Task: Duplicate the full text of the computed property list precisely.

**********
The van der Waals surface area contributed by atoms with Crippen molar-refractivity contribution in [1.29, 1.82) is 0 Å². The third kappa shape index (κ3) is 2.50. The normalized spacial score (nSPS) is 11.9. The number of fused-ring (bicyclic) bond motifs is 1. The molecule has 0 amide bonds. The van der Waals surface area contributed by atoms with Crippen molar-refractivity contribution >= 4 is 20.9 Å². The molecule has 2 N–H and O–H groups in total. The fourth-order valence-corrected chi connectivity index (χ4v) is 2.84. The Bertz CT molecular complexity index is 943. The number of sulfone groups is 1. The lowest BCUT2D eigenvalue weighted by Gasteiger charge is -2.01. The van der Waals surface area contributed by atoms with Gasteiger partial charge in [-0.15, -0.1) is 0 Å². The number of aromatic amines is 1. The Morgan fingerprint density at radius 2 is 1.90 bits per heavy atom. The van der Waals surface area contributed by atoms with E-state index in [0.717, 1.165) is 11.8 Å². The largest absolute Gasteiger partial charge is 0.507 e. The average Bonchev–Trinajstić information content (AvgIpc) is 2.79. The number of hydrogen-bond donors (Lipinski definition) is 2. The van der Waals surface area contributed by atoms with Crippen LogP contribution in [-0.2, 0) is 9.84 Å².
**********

The van der Waals surface area contributed by atoms with Crippen molar-refractivity contribution in [1.29, 1.82) is 0 Å². The third kappa shape index (κ3) is 2.50. The normalized spacial score (nSPS) is 11.9. The number of fused-ring (bicyclic) bond motifs is 1. The molecule has 0 amide bonds. The van der Waals surface area contributed by atoms with Crippen molar-refractivity contribution >= 4 is 20.9 Å². The molecule has 2 N–H and O–H groups in total. The fourth-order valence-corrected chi connectivity index (χ4v) is 2.84. The Bertz CT molecular complexity index is 943. The number of sulfone groups is 1. The lowest BCUT2D eigenvalue weighted by Gasteiger charge is -2.01. The van der Waals surface area contributed by atoms with Gasteiger partial charge in [-0.15, -0.1) is 0 Å². The number of aromatic amines is 1. The Morgan fingerprint density at radius 2 is 1.90 bits per heavy atom. The van der Waals surface area contributed by atoms with E-state index in [0.717, 1.165) is 11.8 Å². The largest absolute Gasteiger partial charge is 0.507 e. The average Bonchev–Trinajstić information content (AvgIpc) is 2.79. The number of hydrogen-bond donors (Lipinski definition) is 2. The van der Waals surface area contributed by atoms with Crippen LogP contribution in [-0.2, 0) is 9.84 Å².